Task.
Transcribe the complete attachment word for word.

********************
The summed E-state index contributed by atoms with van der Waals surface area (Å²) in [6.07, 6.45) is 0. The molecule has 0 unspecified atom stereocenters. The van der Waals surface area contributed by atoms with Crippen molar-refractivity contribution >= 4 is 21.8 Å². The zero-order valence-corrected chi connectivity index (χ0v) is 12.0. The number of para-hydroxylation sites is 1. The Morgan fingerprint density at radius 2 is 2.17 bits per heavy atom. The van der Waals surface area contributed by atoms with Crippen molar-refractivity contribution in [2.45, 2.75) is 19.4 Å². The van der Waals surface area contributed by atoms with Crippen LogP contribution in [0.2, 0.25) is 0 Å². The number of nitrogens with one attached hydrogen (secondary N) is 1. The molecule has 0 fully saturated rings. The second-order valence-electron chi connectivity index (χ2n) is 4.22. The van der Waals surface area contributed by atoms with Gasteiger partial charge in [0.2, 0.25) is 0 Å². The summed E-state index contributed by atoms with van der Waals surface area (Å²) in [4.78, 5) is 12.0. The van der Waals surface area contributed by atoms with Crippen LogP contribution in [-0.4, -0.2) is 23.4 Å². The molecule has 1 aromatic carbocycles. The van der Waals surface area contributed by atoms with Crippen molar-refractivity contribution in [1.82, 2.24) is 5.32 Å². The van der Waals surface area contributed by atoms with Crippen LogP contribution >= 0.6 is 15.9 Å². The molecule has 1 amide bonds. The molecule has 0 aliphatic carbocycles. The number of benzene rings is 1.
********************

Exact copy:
The summed E-state index contributed by atoms with van der Waals surface area (Å²) in [6.07, 6.45) is 0. The molecule has 0 unspecified atom stereocenters. The van der Waals surface area contributed by atoms with Crippen molar-refractivity contribution >= 4 is 21.8 Å². The zero-order valence-corrected chi connectivity index (χ0v) is 12.0. The number of para-hydroxylation sites is 1. The Morgan fingerprint density at radius 2 is 2.17 bits per heavy atom. The van der Waals surface area contributed by atoms with Crippen molar-refractivity contribution in [2.45, 2.75) is 19.4 Å². The van der Waals surface area contributed by atoms with Crippen LogP contribution in [0.2, 0.25) is 0 Å². The number of nitrogens with one attached hydrogen (secondary N) is 1. The molecule has 0 fully saturated rings. The second-order valence-electron chi connectivity index (χ2n) is 4.22. The van der Waals surface area contributed by atoms with Gasteiger partial charge in [0.2, 0.25) is 0 Å². The summed E-state index contributed by atoms with van der Waals surface area (Å²) in [4.78, 5) is 12.0. The van der Waals surface area contributed by atoms with Crippen LogP contribution in [-0.4, -0.2) is 23.4 Å². The molecule has 1 aromatic carbocycles. The van der Waals surface area contributed by atoms with Crippen molar-refractivity contribution in [1.82, 2.24) is 5.32 Å². The van der Waals surface area contributed by atoms with Crippen LogP contribution >= 0.6 is 15.9 Å². The molecule has 1 amide bonds. The molecule has 0 aliphatic carbocycles. The number of benzene rings is 1.